Fourteen private Iraqi banks have been blocked from buying US dollars from the Central Bank of Iraq as part of a US Treasury Department crackdown on the smuggling of dollars to Iran by way of the Iraqi financial system.
The banks have been barred from buying the US dollar through the "foreign currency auction window", known as the dollar and wire auctions.
This is an officially approved mechanism to cover the foreign currency needs of public and private banks and commercial enterprises, and ensures these institutions are able to fund their financial activities and foreign trade.
The US move is part of a broader effort to prevent Iran from depleting Iraq's dollar currency reserves, via phony or falsified import transactions conducted with inflated invoices or fraudulent financial transfers.
"These actions help limit the ability of bad actors seeking to launder US dollars, profit from the exploitation of money owned by the Iraqi people, and evade US sanctions," US State Department spokesman Vedant Patel said July 27.
Patel noted that corruption poses a challenge for Iraq's banking sector, and that the US and Iraqi governments are working together to tackle this challenge.
Trading in dollars by buying them from Iraq's foreign currency auction window at the official rate and reselling them on the "parallel" or "black market" to traders and suppliers at a higher price is a source of rampant corruption.
Iran's allies have exploited the banking system to their own ends.
Central Bank standards
The ban on dollar transactions stemmed from an audit of money transfers made by the listed banks over the past year, according to the Central Bank of Iraq.
The Central Bank of Iraq works with the US Treasury to implement Anti-Money Laundering/Countering the Financing of Terrorism (AML/CFT) initiatives.
Under this partnership, an "electronic platform" was developed to ensure the integrity and accuracy of money transfer transactions in all aspects, according to international standards and practices, the Central Bank said.
Since the end of last year, additional restrictions have been imposed on requests for the dollar to trace its route, including the creation of a comprehensive database on customers and ultimate beneficiaries of currency purchases.
This includes information on whether the parties involved met the requirements of disclosure of the commercial or financial activity with compliance documents and certificates.
Under the restriction procedures, 80% of financial transfers to entities and individuals were blocked because of either violations or non-compliance with the established legal requirements.
Following financial investigations, the first US list of barred banks was released in November, naming four private Iraqi banks that were denied participation in currency auctions.
When the first list came out, the 14 banks were "warned" that they would be included on a second list if they failed to correct their situation, economist Abdul Rahman al-Mashhadani told Al-Mashareq.
They were given enough time to comply but failed to do so, he said, and today they are accused of violating the rules and norms of financial transactions.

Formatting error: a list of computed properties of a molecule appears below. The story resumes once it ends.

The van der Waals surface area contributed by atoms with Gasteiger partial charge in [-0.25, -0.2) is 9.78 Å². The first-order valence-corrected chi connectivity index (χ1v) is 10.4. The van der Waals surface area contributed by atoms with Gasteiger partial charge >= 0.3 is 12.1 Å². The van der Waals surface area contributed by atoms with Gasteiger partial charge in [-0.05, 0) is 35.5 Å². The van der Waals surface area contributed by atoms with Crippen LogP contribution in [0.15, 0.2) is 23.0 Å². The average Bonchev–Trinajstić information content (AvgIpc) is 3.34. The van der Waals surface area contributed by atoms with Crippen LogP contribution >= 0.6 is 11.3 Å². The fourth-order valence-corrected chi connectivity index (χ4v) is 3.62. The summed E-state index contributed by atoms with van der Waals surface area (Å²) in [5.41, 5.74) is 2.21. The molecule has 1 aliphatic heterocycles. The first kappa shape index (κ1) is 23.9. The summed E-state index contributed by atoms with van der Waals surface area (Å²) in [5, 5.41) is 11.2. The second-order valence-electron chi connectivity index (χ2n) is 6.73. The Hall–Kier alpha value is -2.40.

Border crossing and airport security authorities recently arrested individuals who held "dozens of credit cards" issued by the listed banks that they were trying to smuggle out of the country.
They apparently intended to use them to withdraw money in dollars.
The banks, which experts describe as "money shops", also fueled the parallel market by providing financing to traders to import goods from countries that are under international sanctions, such as Iran.
These actions have adversely affected the value of the Iraqi dinar.
Traders "buy the dollar at whatever price to finance their foreign trade, which leads to an increase in demand for it and its scarcity in the market", al-Mashhadani said.
Many "traders and others" do not buy dollars via the official auction window to avoid having to deal with the money transfer compliance requirements, he said.
This leads to an increase in the dollar's exchange rate against the dinar on the black market, according to the Central Bank.
Suspicious transactions with Iran
Iraq remains largely dependent on "importing the commodities it needs" from abroad, specifically from Iran, al-Mashhadani said.
The value of the Iraqi private sector's imports from Iran is estimated at between $8 and $10 billion annually, he said, "which is a huge number".
Around 25% of Iraq's foreign trade is financed through the parallel market, and Iran gets the lion's share of it. Over the past three months, the value of non-oil imports has totaled about $2.3 billion.
A large part of this trade involves "suspicious transactions" that end up smuggling dollars into Iran's coffers.
Some banks are accused of using money transfer companies and the hawala system (informal networks) in the Middle East to avoid scrutiny.
But dozens of commercial and state-owned banks that participate in the currency auction are conducting their financial activities normally and in compliance with the controls and regulations.